Social Media provides tons of variety's of groups. Again you wont own that data but it can give you easy acces to the people you want to talk to. For instance LinkedIN groups have the option to start discussing a topic, people can come back to you and you can engage with them.
FOUR Engage in other community's blogs and sites:
It might seem counter-intuitive for you to spend your valuable time by participating in discussions on other people’s blogs, but the payoff can be very valuable. Remember that it takes time to build a reputation and establish your credibility, and you can’t always expect everyone to come to you. Sometimes, you have to go out and build your own credibility and reputation.
Basic Strategy: Identify 2-3 blogs in your industry, or those that focus on small business, and get into the habit of regularly reading the content and participating in the discussions. Whenever you can, try to add value by sharing a personal story about what has/has not worked for you. Get to know the writers – they’ll be valuable contacts for you. One strategy for identifying good blogs is to use Guy Kawasaki’s Alltop, which is a directory of popular blogs across many different subject areas. For example, for blogs focused on crafts, you might follow this page on Alltop. If you want to participate in blogs focusing on small business issues, you might start at Technorati’s list of the Top 100 Small Business blogs.
Advanced Strategy: Once you’ve spent some time on other blogs and have participated in discussions, you’ll find that you’ve built a level of credibility and trust, based on your participation. You should consider reaching out to the blog owners and asking whether they’d allow you to guest post an article on their blog (kind of like this post). This is a nice way for you to get in front of a bigger audience, and many blog owners will invite guests to post from time to time. Agree on a topic in advance and provide a draft of your post sufficiently in advance of the publication date to give them an opportunity to review.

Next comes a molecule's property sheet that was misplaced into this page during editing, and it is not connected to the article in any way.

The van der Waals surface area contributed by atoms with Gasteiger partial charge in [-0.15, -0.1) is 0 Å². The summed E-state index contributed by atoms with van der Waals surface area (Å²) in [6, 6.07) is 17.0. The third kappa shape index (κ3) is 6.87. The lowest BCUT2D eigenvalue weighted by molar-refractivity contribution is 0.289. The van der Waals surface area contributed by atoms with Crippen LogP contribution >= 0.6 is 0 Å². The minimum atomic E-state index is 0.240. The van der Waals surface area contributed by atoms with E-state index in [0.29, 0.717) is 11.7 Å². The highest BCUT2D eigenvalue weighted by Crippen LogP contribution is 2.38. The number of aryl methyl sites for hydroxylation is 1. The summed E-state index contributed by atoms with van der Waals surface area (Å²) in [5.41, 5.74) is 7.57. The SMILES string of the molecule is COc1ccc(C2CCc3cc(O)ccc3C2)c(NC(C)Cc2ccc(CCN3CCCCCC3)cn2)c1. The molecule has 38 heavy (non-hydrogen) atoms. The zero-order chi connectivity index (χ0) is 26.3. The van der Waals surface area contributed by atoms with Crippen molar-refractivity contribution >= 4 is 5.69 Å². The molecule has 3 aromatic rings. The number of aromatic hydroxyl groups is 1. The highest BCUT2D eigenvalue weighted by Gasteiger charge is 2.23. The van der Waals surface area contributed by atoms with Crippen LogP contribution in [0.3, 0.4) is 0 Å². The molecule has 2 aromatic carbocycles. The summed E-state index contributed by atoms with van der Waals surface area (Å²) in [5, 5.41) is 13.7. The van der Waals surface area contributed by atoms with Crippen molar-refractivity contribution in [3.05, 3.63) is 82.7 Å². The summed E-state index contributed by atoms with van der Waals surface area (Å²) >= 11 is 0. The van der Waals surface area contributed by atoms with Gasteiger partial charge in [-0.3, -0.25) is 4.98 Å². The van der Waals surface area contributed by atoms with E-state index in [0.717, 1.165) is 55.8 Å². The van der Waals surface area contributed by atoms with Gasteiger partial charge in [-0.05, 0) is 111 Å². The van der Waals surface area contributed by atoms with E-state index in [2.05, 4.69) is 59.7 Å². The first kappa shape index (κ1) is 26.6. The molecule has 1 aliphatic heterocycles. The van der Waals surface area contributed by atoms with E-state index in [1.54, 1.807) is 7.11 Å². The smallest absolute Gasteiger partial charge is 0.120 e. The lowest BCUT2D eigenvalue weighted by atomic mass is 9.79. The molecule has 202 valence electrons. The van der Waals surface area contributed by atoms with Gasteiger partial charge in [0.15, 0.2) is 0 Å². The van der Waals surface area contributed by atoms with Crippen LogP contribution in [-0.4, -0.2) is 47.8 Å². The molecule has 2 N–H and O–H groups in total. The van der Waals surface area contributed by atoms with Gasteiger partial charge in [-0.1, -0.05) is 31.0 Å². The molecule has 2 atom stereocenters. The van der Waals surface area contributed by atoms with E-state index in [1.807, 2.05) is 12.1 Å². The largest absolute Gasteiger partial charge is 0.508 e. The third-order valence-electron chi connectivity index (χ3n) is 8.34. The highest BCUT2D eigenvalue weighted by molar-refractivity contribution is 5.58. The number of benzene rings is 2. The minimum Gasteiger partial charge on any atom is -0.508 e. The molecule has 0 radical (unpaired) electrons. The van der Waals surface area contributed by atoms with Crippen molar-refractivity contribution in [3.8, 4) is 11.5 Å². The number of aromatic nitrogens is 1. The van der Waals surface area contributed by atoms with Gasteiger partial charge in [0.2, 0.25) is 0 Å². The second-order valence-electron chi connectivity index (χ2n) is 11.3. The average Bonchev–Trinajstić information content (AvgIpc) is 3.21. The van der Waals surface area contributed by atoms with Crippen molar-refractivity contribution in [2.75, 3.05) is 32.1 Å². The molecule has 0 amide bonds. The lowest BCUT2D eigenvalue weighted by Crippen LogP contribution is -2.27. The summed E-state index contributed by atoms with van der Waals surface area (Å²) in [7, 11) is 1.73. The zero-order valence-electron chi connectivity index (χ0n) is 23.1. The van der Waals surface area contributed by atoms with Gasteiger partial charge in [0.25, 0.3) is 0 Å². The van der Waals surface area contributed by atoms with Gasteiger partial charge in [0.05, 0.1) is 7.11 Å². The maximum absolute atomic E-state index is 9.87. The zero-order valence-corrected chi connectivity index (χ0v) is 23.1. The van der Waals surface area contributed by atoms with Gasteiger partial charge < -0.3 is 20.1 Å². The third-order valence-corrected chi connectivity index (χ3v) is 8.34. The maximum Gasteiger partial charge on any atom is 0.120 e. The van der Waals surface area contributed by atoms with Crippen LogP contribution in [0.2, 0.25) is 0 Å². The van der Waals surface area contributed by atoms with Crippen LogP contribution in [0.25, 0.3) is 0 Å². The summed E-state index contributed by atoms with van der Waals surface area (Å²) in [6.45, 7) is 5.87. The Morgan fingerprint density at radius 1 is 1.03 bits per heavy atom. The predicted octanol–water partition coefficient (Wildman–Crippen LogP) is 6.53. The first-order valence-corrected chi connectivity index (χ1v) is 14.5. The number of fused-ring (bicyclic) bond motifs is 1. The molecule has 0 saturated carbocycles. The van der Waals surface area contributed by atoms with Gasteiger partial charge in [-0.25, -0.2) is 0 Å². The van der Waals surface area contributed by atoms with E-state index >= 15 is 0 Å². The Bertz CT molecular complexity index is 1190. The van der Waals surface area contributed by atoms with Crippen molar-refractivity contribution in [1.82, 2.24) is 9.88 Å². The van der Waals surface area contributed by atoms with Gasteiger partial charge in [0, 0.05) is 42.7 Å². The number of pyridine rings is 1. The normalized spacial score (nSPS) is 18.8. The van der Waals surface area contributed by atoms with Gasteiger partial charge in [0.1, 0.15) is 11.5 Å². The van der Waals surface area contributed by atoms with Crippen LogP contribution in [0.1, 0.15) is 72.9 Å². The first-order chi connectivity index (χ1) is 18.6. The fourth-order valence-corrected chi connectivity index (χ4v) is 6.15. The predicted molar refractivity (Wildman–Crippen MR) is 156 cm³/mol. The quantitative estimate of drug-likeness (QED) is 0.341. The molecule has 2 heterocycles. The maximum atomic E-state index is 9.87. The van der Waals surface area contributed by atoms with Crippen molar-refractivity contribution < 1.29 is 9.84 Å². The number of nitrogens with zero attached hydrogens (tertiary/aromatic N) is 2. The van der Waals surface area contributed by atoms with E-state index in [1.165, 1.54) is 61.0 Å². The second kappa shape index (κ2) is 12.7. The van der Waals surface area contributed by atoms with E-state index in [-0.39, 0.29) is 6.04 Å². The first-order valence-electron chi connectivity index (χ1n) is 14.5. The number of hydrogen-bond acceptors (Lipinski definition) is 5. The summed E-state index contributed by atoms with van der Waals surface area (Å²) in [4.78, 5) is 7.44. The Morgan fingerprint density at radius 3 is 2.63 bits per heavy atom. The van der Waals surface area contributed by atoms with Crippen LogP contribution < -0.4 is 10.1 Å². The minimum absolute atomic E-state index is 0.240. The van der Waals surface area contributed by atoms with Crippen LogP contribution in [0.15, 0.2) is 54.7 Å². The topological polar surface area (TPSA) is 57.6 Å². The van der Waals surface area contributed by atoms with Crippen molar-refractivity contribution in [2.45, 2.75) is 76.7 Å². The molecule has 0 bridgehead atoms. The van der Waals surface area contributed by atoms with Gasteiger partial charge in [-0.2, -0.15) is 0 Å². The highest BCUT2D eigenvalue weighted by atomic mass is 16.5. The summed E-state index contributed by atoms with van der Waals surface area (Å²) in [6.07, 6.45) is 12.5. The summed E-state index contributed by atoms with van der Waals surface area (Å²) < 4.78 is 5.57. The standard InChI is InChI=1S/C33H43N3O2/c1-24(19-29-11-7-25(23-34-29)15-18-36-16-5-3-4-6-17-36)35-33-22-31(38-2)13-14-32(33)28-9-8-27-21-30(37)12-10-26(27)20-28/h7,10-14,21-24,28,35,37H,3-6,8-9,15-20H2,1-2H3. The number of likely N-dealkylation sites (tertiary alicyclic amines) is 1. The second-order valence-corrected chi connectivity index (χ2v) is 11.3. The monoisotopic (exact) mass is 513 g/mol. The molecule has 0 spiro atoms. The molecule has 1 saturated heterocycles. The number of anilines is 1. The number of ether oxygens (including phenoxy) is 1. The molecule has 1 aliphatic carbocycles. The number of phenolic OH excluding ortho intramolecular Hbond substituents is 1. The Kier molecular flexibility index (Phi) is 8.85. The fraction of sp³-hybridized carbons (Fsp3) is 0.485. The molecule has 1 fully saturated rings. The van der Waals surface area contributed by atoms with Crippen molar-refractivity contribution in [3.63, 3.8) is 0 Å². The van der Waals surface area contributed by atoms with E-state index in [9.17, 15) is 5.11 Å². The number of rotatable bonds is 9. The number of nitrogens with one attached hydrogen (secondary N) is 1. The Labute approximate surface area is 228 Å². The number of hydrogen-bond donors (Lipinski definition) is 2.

Alternatively, ask if they would consider guest posting on your blog. Since you’re looking to attract more readers (and more potential customers), either option works well for that purpose. Don’t worry so much about going after the A-list blogs right away. There are many excellent blogs and it might take a bit of time to build your reputation to such a level that you’ll have opportunities to post in the top blogs. That doesn’t mean you should wait, though – make opportunities for yourself and offer to guest write whenever you can find a new audience. I recommend you read How To Guest Post To Promote Your Blog from blogging expert Darren Rowse.
Have clear expectations. The first action you will take will not bring you the fortune... Conversion rate in social media and on cold lists is somewhere between 0 and 2% that first go... Depending on the triggers and the message. Like everything in life it takes time and you will need to invest in it. Not necessarily money, but hours for sure.
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Getting social leverage
Social leverage is all about bringing where people are asking and engaging in the discussing. If you liked this article I would appreciate your "share:"